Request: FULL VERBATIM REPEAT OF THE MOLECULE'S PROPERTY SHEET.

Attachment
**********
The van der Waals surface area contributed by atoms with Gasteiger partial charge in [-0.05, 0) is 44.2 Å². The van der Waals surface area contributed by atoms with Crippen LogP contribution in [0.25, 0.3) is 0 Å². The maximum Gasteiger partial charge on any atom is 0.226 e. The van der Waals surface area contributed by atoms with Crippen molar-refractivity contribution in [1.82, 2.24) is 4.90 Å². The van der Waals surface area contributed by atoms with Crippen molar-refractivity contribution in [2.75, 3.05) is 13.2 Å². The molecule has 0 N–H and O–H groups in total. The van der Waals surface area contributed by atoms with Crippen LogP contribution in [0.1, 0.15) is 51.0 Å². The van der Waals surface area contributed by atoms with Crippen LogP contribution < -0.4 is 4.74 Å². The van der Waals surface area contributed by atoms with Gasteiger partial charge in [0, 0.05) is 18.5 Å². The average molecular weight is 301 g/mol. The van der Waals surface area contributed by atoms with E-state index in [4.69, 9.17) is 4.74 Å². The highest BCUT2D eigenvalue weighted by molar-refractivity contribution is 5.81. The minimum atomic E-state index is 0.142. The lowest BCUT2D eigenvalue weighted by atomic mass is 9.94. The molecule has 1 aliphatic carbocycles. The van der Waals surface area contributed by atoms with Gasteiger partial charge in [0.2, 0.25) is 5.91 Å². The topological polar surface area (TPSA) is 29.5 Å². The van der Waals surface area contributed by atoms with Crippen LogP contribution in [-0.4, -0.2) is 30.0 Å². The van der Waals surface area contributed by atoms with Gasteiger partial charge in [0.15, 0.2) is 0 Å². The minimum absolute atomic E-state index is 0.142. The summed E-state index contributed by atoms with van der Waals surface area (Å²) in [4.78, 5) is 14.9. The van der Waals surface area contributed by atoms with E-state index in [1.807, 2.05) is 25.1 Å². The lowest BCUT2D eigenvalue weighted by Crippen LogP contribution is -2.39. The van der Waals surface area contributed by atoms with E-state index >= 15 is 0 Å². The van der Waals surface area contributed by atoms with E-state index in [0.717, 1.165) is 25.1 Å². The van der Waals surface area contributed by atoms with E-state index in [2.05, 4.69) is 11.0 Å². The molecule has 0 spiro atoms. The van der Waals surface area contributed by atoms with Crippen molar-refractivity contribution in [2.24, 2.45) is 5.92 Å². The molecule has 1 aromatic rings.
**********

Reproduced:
The van der Waals surface area contributed by atoms with Gasteiger partial charge in [-0.05, 0) is 44.2 Å². The van der Waals surface area contributed by atoms with Crippen LogP contribution in [0.25, 0.3) is 0 Å². The maximum Gasteiger partial charge on any atom is 0.226 e. The van der Waals surface area contributed by atoms with Crippen molar-refractivity contribution in [1.82, 2.24) is 4.90 Å². The van der Waals surface area contributed by atoms with Crippen molar-refractivity contribution in [2.75, 3.05) is 13.2 Å². The molecule has 0 N–H and O–H groups in total. The van der Waals surface area contributed by atoms with Crippen LogP contribution in [0.1, 0.15) is 51.0 Å². The van der Waals surface area contributed by atoms with Crippen LogP contribution < -0.4 is 4.74 Å². The van der Waals surface area contributed by atoms with Gasteiger partial charge in [0, 0.05) is 18.5 Å². The average molecular weight is 301 g/mol. The van der Waals surface area contributed by atoms with E-state index in [4.69, 9.17) is 4.74 Å². The highest BCUT2D eigenvalue weighted by molar-refractivity contribution is 5.81. The minimum atomic E-state index is 0.142. The lowest BCUT2D eigenvalue weighted by atomic mass is 9.94. The molecule has 1 aliphatic carbocycles. The van der Waals surface area contributed by atoms with Gasteiger partial charge in [0.2, 0.25) is 5.91 Å². The topological polar surface area (TPSA) is 29.5 Å². The van der Waals surface area contributed by atoms with Crippen LogP contribution in [-0.4, -0.2) is 30.0 Å². The van der Waals surface area contributed by atoms with Gasteiger partial charge in [0.15, 0.2) is 0 Å². The minimum absolute atomic E-state index is 0.142. The summed E-state index contributed by atoms with van der Waals surface area (Å²) in [4.78, 5) is 14.9. The van der Waals surface area contributed by atoms with E-state index in [1.807, 2.05) is 25.1 Å². The lowest BCUT2D eigenvalue weighted by Crippen LogP contribution is -2.39. The van der Waals surface area contributed by atoms with E-state index >= 15 is 0 Å². The van der Waals surface area contributed by atoms with E-state index in [0.717, 1.165) is 25.1 Å². The van der Waals surface area contributed by atoms with E-state index in [2.05, 4.69) is 11.0 Å². The molecule has 0 spiro atoms. The van der Waals surface area contributed by atoms with Crippen molar-refractivity contribution in [2.24, 2.45) is 5.92 Å². The molecule has 1 aromatic rings.